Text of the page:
Column: Animism and the Eternal Recurrence of Myth

The fourth century C.E. Neoplatonist Sallustius, a friend of the Roman Emperor Julian (who revoked Christianity’s status as state religion and attempted to revive polytheist worship), wrote in On the Gods and the Cosmos that the myths told in religious initiations “never happened, but always are,” and that “as the myth is in accord with the cosmos, we for that reason keep a festival imitating the cosmos, for how could we attain higher order?” (section 4) Sallustius wrote that myths which mix both psychic and material interpretations particularly “suit religious initiations, since every initiation aims at uniting us with the world and the gods.” As an example of a “mixed” psychic and material myth, he cites the story of Kybele and Attis, putting forth the interpretation that Kybele “is the principle that generates life,” that Attis “is the creator of all things which are born and die,” and that “the creator who makes these things casts away his generative powers into the creation and is joined to the gods again.” Kybele’s priests, the Galli or Gallai (the latter term, of feminine linguistic gender, found in a fragment of Callimachus), were known for re-enacting Attis’ self-castration in their own ecstatic rituals. There is also a cave in at Hierapolis in Phrygia, of which Daniel Ogden writes in Greek and Roman Necromancy: “The …

Paganism in Poland

POLAND — This European Union member state is a bastion of Roman Catholicism, with as many as 37 million adherents (87.5% of the total population) today. Yet, even in Poland, one of the most Christianized European countries, Pagan religions are growing within the shadow of the Church. Today, that population is still dwarfed by its Catholic counterpart, but its loyal practitioners continue to cultivate a Pagan thriving subculture. With the help of several Polish Pagans, we examine the diversity of Pagan practice found within the country. According to Wiccan priestess Agni Keeling, Wicca is a growing, but still quite a small, Pagan path in Poland.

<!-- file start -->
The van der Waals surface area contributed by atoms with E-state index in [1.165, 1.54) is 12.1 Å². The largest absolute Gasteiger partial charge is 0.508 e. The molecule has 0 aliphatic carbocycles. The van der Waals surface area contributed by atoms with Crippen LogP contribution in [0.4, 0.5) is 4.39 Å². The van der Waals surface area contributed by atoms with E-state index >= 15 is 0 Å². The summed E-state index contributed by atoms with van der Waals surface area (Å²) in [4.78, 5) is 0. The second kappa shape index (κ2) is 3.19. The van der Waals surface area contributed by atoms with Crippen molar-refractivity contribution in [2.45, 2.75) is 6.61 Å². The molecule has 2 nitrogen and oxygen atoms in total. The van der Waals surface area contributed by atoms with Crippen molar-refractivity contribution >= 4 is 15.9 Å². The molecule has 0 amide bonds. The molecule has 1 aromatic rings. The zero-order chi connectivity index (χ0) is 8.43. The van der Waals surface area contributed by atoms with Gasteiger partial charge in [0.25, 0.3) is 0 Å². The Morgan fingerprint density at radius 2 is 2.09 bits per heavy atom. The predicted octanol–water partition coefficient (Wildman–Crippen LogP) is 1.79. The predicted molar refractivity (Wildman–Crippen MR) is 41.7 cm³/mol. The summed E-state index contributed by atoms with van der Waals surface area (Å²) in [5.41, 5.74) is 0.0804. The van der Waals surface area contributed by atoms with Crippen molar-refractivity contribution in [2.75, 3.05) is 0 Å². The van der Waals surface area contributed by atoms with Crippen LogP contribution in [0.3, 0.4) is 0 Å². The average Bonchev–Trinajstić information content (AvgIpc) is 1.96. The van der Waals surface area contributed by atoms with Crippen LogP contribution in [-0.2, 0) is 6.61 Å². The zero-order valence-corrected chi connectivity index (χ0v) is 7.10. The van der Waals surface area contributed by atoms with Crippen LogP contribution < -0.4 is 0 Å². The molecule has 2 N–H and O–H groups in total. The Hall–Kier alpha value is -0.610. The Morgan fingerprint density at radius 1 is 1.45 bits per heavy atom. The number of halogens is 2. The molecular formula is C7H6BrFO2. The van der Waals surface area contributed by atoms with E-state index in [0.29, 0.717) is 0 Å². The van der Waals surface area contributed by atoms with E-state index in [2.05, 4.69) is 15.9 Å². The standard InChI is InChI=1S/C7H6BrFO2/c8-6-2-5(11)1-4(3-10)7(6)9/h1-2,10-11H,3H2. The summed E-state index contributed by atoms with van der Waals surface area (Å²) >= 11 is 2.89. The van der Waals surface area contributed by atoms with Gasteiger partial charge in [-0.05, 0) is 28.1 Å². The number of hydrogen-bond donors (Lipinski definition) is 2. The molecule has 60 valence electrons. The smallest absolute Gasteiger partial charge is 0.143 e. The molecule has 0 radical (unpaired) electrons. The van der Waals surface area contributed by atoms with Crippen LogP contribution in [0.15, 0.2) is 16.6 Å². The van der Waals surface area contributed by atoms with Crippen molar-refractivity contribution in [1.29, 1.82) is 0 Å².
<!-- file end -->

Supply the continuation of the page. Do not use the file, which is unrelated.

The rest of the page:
Column: Pantheacon 2016

Pantheacon is an annual “conference for Pagans, Heathens, Indigenous Non-European and many of diverse beliefs,” which is held on the unceded land of Tamien Ohlone-speaking peoples in the city of San Jose, California. Pantheacon 2016 took place from February 12-15. The inherent contradiction of a conference billing itself as being at least partially for “Indigenous Non-European” people while taking place on Indigenous Non-European land was highlighted and addressed by several events scheduled on Sunday February 14. At 9 a.m., a panel was held on “Indigenous Experiences Inside and Outside the Pagan Community.” The panelists who spoke were Gregg Castro [t’rowt’raahl Salinan/rumsien Ohlone], Jacki Chuculate, Kanyon Sayers-Roods (Hahashkani-Coyote Woman) [Costanoan Ohlone and Chumash], Ryan Ts’ítskw Kozisek [Tlingit and white] and Michaela Spangenburg [multiracial Huron-Wendat].

Pagans Join in Global Ceremony to End Massacres

Healing Hearts at Wounded Knee (HHAWK), an organization comprised of First Nation leaders, has put out a call for religious groups and individuals to join them in a Global Ceremony to end massacre. And, Pagans are answering that call. The event is being held on the 125th anniversary of the Massacre at Wounded Knee on Dec. 29. Organizers explain that they are using the power of religious ceremony to break the cycle of hatred and conflict, and to heal multi-generational wounds.